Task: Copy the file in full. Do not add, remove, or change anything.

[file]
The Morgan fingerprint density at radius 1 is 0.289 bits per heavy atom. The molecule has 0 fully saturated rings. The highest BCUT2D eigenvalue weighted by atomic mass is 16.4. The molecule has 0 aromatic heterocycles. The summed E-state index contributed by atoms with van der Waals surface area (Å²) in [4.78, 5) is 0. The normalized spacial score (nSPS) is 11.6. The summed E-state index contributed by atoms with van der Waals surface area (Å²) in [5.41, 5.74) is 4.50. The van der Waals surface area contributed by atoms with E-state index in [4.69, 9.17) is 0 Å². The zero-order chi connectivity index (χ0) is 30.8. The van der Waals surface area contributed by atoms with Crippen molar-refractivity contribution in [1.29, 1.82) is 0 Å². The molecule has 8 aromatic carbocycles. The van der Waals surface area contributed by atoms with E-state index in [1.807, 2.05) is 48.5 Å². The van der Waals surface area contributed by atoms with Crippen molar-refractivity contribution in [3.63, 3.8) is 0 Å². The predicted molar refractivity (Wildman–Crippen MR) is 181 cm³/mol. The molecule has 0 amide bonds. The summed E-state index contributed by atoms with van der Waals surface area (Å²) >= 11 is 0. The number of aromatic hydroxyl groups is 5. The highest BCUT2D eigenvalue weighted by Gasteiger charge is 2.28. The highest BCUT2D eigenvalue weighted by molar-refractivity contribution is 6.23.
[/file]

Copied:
The Morgan fingerprint density at radius 1 is 0.289 bits per heavy atom. The molecule has 0 fully saturated rings. The highest BCUT2D eigenvalue weighted by atomic mass is 16.4. The molecule has 0 aromatic heterocycles. The summed E-state index contributed by atoms with van der Waals surface area (Å²) in [4.78, 5) is 0. The normalized spacial score (nSPS) is 11.6. The summed E-state index contributed by atoms with van der Waals surface area (Å²) in [5.41, 5.74) is 4.50. The van der Waals surface area contributed by atoms with E-state index in [4.69, 9.17) is 0 Å². The zero-order chi connectivity index (χ0) is 30.8. The van der Waals surface area contributed by atoms with Crippen molar-refractivity contribution in [1.29, 1.82) is 0 Å². The molecule has 8 aromatic carbocycles. The van der Waals surface area contributed by atoms with E-state index in [1.807, 2.05) is 48.5 Å². The van der Waals surface area contributed by atoms with Crippen molar-refractivity contribution in [3.63, 3.8) is 0 Å². The predicted molar refractivity (Wildman–Crippen MR) is 181 cm³/mol. The molecule has 0 amide bonds. The summed E-state index contributed by atoms with van der Waals surface area (Å²) >= 11 is 0. The number of aromatic hydroxyl groups is 5. The highest BCUT2D eigenvalue weighted by Gasteiger charge is 2.28. The highest BCUT2D eigenvalue weighted by molar-refractivity contribution is 6.23.